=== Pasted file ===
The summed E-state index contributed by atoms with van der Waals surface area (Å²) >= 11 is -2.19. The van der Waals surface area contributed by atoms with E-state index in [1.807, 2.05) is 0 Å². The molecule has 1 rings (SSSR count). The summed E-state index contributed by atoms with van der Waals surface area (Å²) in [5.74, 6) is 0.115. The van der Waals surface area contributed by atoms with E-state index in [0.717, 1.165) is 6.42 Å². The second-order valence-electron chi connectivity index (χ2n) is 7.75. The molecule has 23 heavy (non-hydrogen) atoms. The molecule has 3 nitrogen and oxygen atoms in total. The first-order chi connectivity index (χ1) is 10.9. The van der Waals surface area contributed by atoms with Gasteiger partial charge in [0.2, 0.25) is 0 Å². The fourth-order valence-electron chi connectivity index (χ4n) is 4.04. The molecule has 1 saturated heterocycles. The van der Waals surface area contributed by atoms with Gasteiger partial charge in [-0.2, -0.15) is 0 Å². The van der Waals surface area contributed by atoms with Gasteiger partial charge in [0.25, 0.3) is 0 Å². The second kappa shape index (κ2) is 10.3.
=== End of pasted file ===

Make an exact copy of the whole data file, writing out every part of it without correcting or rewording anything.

The summed E-state index contributed by atoms with van der Waals surface area (Å²) >= 11 is -2.19. The van der Waals surface area contributed by atoms with E-state index in [1.807, 2.05) is 0 Å². The molecule has 1 rings (SSSR count). The summed E-state index contributed by atoms with van der Waals surface area (Å²) in [5.74, 6) is 0.115. The van der Waals surface area contributed by atoms with E-state index in [0.717, 1.165) is 6.42 Å². The second-order valence-electron chi connectivity index (χ2n) is 7.75. The molecule has 23 heavy (non-hydrogen) atoms. The molecule has 3 nitrogen and oxygen atoms in total. The first-order chi connectivity index (χ1) is 10.9. The van der Waals surface area contributed by atoms with Gasteiger partial charge in [0.2, 0.25) is 0 Å². The fourth-order valence-electron chi connectivity index (χ4n) is 4.04. The molecule has 1 saturated heterocycles. The van der Waals surface area contributed by atoms with Gasteiger partial charge in [-0.2, -0.15) is 0 Å². The van der Waals surface area contributed by atoms with Gasteiger partial charge in [0.25, 0.3) is 0 Å². The second kappa shape index (κ2) is 10.3.